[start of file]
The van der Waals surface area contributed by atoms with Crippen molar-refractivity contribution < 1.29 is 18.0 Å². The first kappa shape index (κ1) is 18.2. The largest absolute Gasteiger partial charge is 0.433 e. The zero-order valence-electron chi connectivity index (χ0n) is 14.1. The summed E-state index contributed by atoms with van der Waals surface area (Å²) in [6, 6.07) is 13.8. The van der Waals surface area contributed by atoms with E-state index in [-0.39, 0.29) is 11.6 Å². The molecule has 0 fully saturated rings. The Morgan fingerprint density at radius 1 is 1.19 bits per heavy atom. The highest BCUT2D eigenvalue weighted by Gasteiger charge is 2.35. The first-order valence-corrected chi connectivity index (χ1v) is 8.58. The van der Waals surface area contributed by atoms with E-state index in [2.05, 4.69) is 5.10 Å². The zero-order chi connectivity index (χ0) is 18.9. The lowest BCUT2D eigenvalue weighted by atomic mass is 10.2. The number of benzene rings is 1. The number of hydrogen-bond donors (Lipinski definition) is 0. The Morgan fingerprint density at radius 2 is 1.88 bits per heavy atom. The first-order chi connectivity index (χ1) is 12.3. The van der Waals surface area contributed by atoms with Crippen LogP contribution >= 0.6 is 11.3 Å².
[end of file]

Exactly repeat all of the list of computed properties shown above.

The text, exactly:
The van der Waals surface area contributed by atoms with Crippen molar-refractivity contribution < 1.29 is 18.0 Å². The first kappa shape index (κ1) is 18.2. The largest absolute Gasteiger partial charge is 0.433 e. The zero-order valence-electron chi connectivity index (χ0n) is 14.1. The summed E-state index contributed by atoms with van der Waals surface area (Å²) in [6, 6.07) is 13.8. The van der Waals surface area contributed by atoms with E-state index in [-0.39, 0.29) is 11.6 Å². The molecule has 0 fully saturated rings. The Morgan fingerprint density at radius 1 is 1.19 bits per heavy atom. The highest BCUT2D eigenvalue weighted by Gasteiger charge is 2.35. The first-order valence-corrected chi connectivity index (χ1v) is 8.58. The van der Waals surface area contributed by atoms with E-state index in [2.05, 4.69) is 5.10 Å². The zero-order chi connectivity index (χ0) is 18.9. The lowest BCUT2D eigenvalue weighted by atomic mass is 10.2. The number of benzene rings is 1. The number of hydrogen-bond donors (Lipinski definition) is 0. The Morgan fingerprint density at radius 2 is 1.88 bits per heavy atom. The first-order chi connectivity index (χ1) is 12.3. The van der Waals surface area contributed by atoms with Crippen LogP contribution >= 0.6 is 11.3 Å².